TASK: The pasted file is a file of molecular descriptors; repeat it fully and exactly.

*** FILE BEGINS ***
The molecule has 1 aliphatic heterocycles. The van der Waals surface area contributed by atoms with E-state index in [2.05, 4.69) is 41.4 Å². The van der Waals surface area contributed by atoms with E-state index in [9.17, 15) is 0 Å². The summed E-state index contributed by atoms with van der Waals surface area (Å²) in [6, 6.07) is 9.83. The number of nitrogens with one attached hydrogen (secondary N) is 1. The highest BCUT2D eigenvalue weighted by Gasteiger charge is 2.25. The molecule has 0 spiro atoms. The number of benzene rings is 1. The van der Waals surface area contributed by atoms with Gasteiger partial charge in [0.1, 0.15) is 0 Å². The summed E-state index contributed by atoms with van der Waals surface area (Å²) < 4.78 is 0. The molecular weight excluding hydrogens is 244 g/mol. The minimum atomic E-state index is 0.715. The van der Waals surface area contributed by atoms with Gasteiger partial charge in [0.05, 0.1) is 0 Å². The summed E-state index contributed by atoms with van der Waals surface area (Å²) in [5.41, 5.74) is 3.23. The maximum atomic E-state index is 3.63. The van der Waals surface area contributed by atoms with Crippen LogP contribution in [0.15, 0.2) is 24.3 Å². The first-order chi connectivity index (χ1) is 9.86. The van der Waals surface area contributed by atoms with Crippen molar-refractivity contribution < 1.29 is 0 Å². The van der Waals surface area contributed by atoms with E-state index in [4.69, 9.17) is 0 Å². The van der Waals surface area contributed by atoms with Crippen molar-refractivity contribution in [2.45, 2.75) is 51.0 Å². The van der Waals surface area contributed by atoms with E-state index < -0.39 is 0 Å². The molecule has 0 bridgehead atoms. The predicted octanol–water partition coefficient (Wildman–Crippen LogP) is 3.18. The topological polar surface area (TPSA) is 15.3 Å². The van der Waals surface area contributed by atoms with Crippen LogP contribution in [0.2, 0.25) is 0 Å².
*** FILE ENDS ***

The molecule has 1 aliphatic heterocycles. The van der Waals surface area contributed by atoms with E-state index in [2.05, 4.69) is 41.4 Å². The van der Waals surface area contributed by atoms with E-state index in [9.17, 15) is 0 Å². The summed E-state index contributed by atoms with van der Waals surface area (Å²) in [6, 6.07) is 9.83. The number of nitrogens with one attached hydrogen (secondary N) is 1. The highest BCUT2D eigenvalue weighted by Gasteiger charge is 2.25. The molecule has 0 spiro atoms. The number of benzene rings is 1. The van der Waals surface area contributed by atoms with Gasteiger partial charge in [0.1, 0.15) is 0 Å². The summed E-state index contributed by atoms with van der Waals surface area (Å²) < 4.78 is 0. The molecular weight excluding hydrogens is 244 g/mol. The minimum atomic E-state index is 0.715. The van der Waals surface area contributed by atoms with Gasteiger partial charge in [0.05, 0.1) is 0 Å². The summed E-state index contributed by atoms with van der Waals surface area (Å²) in [5.41, 5.74) is 3.23. The maximum atomic E-state index is 3.63. The van der Waals surface area contributed by atoms with Crippen LogP contribution in [0.15, 0.2) is 24.3 Å². The first-order chi connectivity index (χ1) is 9.86. The van der Waals surface area contributed by atoms with Crippen molar-refractivity contribution < 1.29 is 0 Å². The van der Waals surface area contributed by atoms with E-state index in [4.69, 9.17) is 0 Å². The van der Waals surface area contributed by atoms with Crippen molar-refractivity contribution in [2.45, 2.75) is 51.0 Å². The van der Waals surface area contributed by atoms with E-state index < -0.39 is 0 Å². The molecule has 0 bridgehead atoms. The predicted octanol–water partition coefficient (Wildman–Crippen LogP) is 3.18. The topological polar surface area (TPSA) is 15.3 Å². The van der Waals surface area contributed by atoms with Crippen LogP contribution in [0.2, 0.25) is 0 Å².